In the wake of rising public concerns over account of the infusion of US$ 25 in the Liberian economy to mop up excess liquidity (Liberian dollars) the Central Bank of Liberia provides clarity on the exercise, detailing that US$17.0 million used in the process is fully accounted for, while the remaining US$8.0 million is with the CBL.
A statement issued Tuesday, 5 March by the Central Bank on the CBL Direct Mopping Exercise, details the intervention began on July 17, 2018 and ended October 18, 2018 with a total of US$17 million used.
According to the CBL statement, US$15 million was mopped-up from outside the banking system in exchange for L$2, 303, 363, 898; and US$2 million was sold to major petroleum importer in exchange for L$313, 141, 800.00 million through regular banking transaction to facilitate imports, which ensured a steady supply of fuel to the Liberian market and prevented economic disruption that a fuel shortage would have caused.
The CBL says the Technical Economic Management Team or TEMT, which is an economic policy-making body chaired by the Minister of Finance and Development Planning, Samuel Tweah with the Executive Governor of the Central Bank of Liberia Nathaniel R. Patray serving as Co-chair, mandated that the mopped-up money be sterilized for one year.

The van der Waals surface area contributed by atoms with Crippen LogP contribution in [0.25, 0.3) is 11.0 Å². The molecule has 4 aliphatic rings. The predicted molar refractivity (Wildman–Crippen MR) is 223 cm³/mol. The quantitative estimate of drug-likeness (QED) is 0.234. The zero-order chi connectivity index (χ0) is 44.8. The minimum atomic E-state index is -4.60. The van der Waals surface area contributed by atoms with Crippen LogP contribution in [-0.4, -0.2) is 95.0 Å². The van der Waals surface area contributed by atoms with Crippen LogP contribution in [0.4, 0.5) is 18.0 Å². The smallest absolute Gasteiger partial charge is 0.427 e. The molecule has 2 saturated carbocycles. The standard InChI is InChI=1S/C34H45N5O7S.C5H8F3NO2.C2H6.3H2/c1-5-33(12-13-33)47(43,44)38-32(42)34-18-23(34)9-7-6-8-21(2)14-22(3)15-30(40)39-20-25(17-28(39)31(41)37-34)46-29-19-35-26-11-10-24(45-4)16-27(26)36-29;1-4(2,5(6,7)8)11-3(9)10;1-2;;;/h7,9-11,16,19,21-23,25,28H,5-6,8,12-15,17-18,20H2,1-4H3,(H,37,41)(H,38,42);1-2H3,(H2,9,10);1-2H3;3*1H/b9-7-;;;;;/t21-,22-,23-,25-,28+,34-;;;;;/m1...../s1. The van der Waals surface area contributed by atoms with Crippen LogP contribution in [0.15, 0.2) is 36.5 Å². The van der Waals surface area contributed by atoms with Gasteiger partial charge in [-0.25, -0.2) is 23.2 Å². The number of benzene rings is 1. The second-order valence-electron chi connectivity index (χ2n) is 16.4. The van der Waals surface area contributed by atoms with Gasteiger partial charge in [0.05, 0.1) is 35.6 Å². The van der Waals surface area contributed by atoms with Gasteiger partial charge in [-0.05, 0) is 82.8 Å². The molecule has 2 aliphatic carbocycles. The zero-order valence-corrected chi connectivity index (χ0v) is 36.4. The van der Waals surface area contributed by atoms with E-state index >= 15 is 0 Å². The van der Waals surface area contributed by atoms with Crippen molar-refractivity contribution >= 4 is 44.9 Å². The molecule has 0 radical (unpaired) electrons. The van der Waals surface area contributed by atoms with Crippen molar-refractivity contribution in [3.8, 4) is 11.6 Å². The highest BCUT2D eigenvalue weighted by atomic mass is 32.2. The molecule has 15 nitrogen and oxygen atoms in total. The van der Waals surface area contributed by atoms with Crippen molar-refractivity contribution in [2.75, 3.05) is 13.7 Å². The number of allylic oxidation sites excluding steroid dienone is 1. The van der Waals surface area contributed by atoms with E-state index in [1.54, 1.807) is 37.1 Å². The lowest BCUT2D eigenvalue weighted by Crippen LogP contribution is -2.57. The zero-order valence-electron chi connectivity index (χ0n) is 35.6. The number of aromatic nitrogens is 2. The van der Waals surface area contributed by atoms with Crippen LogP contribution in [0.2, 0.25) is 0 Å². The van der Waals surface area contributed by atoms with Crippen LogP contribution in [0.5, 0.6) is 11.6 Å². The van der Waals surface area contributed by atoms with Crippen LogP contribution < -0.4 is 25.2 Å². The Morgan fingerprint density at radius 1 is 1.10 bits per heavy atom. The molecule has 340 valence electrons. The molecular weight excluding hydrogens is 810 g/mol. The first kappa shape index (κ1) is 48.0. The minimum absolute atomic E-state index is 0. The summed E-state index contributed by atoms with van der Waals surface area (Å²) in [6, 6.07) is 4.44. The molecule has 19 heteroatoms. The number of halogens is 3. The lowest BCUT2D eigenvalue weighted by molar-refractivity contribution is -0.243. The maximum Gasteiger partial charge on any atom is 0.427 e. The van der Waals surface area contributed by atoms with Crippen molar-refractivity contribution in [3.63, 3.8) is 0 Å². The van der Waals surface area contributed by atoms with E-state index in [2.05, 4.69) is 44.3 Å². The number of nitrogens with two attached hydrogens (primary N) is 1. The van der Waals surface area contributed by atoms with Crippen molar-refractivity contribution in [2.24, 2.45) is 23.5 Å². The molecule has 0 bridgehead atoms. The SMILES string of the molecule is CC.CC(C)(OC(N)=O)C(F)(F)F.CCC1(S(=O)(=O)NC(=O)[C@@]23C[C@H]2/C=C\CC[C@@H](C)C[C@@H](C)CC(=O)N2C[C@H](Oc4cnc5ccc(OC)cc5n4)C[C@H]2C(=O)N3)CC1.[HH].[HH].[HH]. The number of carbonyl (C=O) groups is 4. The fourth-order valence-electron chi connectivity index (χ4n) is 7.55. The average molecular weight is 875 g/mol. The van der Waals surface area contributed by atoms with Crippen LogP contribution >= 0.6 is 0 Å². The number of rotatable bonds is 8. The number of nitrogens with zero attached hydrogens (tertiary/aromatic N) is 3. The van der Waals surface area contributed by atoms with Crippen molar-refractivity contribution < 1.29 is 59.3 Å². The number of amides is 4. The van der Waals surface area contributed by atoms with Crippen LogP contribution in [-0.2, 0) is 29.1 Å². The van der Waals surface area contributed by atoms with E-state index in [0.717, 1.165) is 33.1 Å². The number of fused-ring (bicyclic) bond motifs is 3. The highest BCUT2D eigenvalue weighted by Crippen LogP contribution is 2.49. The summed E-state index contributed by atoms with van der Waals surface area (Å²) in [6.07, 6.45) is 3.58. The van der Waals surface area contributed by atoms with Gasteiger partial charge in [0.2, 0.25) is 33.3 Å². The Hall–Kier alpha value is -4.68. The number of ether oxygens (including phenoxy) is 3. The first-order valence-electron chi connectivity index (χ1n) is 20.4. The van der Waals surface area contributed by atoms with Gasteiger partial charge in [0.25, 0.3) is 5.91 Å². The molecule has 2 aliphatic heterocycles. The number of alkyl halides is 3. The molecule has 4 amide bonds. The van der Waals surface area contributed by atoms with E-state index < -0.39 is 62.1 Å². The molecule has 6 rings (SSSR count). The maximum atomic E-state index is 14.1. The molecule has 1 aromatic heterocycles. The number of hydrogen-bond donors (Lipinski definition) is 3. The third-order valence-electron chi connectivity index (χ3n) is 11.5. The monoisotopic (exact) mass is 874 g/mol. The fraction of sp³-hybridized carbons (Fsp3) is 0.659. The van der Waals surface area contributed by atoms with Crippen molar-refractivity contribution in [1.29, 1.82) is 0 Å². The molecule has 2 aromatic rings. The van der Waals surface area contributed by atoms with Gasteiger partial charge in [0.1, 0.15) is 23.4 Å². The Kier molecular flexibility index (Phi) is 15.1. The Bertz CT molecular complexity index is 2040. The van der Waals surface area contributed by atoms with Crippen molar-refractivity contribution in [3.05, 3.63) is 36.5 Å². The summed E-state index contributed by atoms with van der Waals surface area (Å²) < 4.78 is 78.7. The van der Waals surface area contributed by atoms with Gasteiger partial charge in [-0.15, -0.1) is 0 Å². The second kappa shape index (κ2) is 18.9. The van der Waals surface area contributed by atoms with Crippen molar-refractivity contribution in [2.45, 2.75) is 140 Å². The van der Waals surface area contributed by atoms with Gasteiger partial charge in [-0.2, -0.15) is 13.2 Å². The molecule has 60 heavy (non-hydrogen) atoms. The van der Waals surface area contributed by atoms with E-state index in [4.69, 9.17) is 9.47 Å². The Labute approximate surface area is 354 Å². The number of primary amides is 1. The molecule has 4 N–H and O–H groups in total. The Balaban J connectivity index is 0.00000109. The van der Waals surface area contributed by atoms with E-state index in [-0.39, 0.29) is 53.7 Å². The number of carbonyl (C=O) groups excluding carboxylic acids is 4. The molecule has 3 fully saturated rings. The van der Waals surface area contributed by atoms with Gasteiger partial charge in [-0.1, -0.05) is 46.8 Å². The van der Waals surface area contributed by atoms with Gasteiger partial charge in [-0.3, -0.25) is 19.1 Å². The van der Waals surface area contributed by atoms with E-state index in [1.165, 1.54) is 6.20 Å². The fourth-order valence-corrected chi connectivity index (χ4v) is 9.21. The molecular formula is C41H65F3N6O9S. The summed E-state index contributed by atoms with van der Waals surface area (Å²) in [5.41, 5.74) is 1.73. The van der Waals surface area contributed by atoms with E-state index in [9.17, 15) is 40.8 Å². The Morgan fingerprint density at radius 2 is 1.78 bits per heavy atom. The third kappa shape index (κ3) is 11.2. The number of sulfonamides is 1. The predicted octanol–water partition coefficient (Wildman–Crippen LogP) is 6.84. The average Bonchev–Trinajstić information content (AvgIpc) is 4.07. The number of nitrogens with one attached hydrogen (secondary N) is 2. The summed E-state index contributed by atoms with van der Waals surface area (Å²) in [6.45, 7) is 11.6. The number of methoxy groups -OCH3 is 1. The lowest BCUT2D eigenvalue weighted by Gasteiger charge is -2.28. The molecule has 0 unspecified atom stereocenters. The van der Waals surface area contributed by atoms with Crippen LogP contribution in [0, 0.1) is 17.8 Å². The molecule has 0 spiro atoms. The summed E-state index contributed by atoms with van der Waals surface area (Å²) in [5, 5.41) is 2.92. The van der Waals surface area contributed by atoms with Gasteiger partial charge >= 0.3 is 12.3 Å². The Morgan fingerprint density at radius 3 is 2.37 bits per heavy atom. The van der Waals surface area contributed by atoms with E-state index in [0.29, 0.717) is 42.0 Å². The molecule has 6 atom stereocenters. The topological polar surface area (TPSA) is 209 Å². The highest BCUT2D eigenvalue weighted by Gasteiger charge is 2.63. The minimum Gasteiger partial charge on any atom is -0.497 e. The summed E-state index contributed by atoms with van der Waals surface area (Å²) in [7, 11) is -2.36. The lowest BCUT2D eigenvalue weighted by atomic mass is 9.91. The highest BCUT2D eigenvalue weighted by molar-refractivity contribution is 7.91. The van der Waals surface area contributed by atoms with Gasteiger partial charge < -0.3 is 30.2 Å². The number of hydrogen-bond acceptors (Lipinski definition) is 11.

“However, due to complaints from commercial banks and customers during the Christmas seasons that they could withdraw Liberian dollars from the banks, the TEMT authorized the CBL to give L$1.3 billion of the sterilized L$2,303, 363, 898 billion to the commercial banks to meet the Liberian dollar demands for the Christmas season. The CBL gave this money to the commercial banks, and records for these transactions are available”, the statement reads.
The Central Bank maintains that all monies mentioned in the transactions involving the US$25 million are accounted for, and the Bank avails itself of any further scrutiny, either from the Government, external actors, or both.
On July 16, 2018, President George Manneh Weah during a nationwide address on that state of the economy, instructed the Central Bank of Liberia to infuse US$25 million into the economy to mop-up excess Liberian dollar liquidity to stabilize the exchange rate between the Liberian dollar and the United States dollar.
The statement says said measure was implemented by the CBL in close collaboration with the TEMT to whom it submitted regular progress reports. See Page 5 for the full statement by the CBL.
By Jonathan Browne